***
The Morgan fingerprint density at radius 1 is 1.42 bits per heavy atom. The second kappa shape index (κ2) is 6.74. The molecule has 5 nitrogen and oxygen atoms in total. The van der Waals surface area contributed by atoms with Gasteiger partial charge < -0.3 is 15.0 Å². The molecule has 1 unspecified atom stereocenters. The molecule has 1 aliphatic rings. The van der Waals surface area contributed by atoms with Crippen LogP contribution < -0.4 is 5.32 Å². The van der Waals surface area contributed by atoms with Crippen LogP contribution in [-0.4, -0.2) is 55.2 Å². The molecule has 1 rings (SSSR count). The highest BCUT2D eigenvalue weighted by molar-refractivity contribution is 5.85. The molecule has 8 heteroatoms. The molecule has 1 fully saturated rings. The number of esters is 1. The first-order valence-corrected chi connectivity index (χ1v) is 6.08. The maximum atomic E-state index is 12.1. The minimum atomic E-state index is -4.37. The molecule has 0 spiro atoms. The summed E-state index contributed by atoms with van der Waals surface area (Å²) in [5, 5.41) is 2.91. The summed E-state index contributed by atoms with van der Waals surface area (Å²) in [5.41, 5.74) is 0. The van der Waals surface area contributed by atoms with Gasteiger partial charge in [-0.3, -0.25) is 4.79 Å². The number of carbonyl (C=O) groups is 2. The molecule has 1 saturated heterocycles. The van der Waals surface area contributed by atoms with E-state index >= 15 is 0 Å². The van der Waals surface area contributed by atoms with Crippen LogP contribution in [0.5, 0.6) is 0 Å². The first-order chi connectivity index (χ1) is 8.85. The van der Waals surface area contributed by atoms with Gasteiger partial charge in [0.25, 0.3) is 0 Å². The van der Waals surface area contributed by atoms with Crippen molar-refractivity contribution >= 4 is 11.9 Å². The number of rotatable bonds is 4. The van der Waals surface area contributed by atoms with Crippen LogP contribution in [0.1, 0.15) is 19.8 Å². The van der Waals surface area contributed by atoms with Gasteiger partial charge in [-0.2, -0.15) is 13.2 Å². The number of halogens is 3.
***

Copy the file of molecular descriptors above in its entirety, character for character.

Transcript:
The Morgan fingerprint density at radius 1 is 1.42 bits per heavy atom. The second kappa shape index (κ2) is 6.74. The molecule has 5 nitrogen and oxygen atoms in total. The van der Waals surface area contributed by atoms with Gasteiger partial charge < -0.3 is 15.0 Å². The molecule has 1 unspecified atom stereocenters. The molecule has 1 aliphatic rings. The van der Waals surface area contributed by atoms with Crippen LogP contribution < -0.4 is 5.32 Å². The van der Waals surface area contributed by atoms with Crippen LogP contribution in [-0.4, -0.2) is 55.2 Å². The molecule has 1 rings (SSSR count). The highest BCUT2D eigenvalue weighted by molar-refractivity contribution is 5.85. The molecule has 8 heteroatoms. The molecule has 1 fully saturated rings. The number of esters is 1. The first-order valence-corrected chi connectivity index (χ1v) is 6.08. The maximum atomic E-state index is 12.1. The minimum atomic E-state index is -4.37. The molecule has 0 spiro atoms. The summed E-state index contributed by atoms with van der Waals surface area (Å²) in [5, 5.41) is 2.91. The summed E-state index contributed by atoms with van der Waals surface area (Å²) in [5.41, 5.74) is 0. The van der Waals surface area contributed by atoms with Gasteiger partial charge in [-0.3, -0.25) is 4.79 Å². The number of carbonyl (C=O) groups is 2. The molecule has 1 saturated heterocycles. The van der Waals surface area contributed by atoms with E-state index >= 15 is 0 Å². The van der Waals surface area contributed by atoms with Crippen LogP contribution in [0.5, 0.6) is 0 Å². The first-order chi connectivity index (χ1) is 8.85. The van der Waals surface area contributed by atoms with Gasteiger partial charge in [0.25, 0.3) is 0 Å². The van der Waals surface area contributed by atoms with Crippen molar-refractivity contribution >= 4 is 11.9 Å². The number of rotatable bonds is 4. The van der Waals surface area contributed by atoms with Crippen LogP contribution in [0.1, 0.15) is 19.8 Å². The van der Waals surface area contributed by atoms with Gasteiger partial charge in [-0.2, -0.15) is 13.2 Å². The number of halogens is 3.